April 5, 2017 – Sharing in the Body and Blood of Christ- 1 Corinthians 10:16-17, 31-33

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The cup of blessing that we bless, is it not a sharing in the blood of Christ? The bread that we break, is it not a sharing in the body of Christ?  Because there is one bread, we who are many are one body, for we all partake of the one bread. …

So, whether you eat or drink, or whatever you do, do everything for the glory of God.  Give no offense to Jews or to Greeks or to the church of God, just as I try to please everyone in everything I do, not seeking my own advantage, but that of many, so that they may be saved.

1 Corinthians 10:16-17, 31-33 (NRSV)

There is a saying that you can please some of the people some of the time, but never all of the people all of the time. What was true in the early church is still true today.  Jesus followers come from all kinds of backgrounds and traditions, and sometimes we allow the non-essential traditions to separate us.

Even though there are many different Christian traditions, in Christ we are still one body. That’s a hard truth for us to take sometimes.

In the apostle Paul’s day there were Jesus followers who came from the Jewish tradition and largely followed Jewish law. There were also Jesus followers who were Roman or Greek, who came from traditions that had pantheons of gods and had never heard of the Jewish law.  This made it awkward for believers to agree on how to live and worship and even on how to share meals.

While ecumenism is becoming more of a reality today, unity among Jesus followers is still a difficult goal even within Christian traditions.  Christian believers still disagree on which traditions are essential, which ones aren’t, and in how we were meant to interpret Scripture.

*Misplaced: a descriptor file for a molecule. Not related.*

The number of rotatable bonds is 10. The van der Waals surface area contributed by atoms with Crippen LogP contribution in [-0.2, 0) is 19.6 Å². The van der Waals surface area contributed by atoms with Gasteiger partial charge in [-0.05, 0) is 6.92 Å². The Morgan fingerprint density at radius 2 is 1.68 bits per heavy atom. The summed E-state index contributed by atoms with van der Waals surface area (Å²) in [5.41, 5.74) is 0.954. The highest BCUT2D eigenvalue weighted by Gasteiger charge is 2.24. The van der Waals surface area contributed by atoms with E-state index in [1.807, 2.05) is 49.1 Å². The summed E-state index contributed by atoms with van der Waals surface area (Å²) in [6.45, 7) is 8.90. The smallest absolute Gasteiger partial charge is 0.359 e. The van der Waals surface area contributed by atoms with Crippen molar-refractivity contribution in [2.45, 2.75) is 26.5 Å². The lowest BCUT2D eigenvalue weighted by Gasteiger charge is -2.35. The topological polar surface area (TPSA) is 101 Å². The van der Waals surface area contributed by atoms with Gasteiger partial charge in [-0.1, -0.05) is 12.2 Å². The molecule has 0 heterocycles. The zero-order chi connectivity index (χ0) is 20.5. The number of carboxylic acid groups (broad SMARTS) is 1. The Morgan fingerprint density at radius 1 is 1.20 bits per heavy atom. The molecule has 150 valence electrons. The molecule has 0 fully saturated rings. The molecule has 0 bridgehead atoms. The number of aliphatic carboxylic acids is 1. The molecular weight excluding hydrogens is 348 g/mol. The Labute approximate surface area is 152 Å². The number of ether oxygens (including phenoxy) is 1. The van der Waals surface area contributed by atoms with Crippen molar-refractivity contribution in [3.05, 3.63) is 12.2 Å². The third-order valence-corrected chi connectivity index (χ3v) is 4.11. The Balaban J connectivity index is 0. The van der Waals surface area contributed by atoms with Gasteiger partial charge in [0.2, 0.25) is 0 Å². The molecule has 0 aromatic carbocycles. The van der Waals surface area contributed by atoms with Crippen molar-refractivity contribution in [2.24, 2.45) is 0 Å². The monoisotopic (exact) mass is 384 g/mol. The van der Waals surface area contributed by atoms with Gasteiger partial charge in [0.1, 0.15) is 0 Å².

One big caution here is that unity cannot be brought about by compromising or watering down the Gospel, (which turns ecumenism into syncretism, which is NOT about Christian unity, but about legitimizing and combining any old philosophical system or so called religion and calling it “Christian”) so there must be absolutes.  The statements in the Apostle’s Creed are based upon Scripture, and those statements define the essentials of Christian belief.

The Body and Blood of Christ, given for us, as Jesus followers, makes us one. But how do we live out that unity even when there is so much we cannot agree upon?

For the love of Christ urges us on, because we are convinced that one has died for all; therefore all have died. And he died for all, so that those who live might live no longer for themselves, but for him who died and was raised for them. 2 Corinthians 5:14-15 (NRSV)

We as Christians have many traditions that bring depth and meaning to our worship and to our life in Christ. Yet which of our traditions bring glory to God in all things, and which of our traditions put unnecessary burdens upon other Jesus followers?  How do we maintain both our own identity and traditions as well as promote unity among believers at the same time?

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March 27, 2017- Covered by the Blood- Ephesians 2:13-16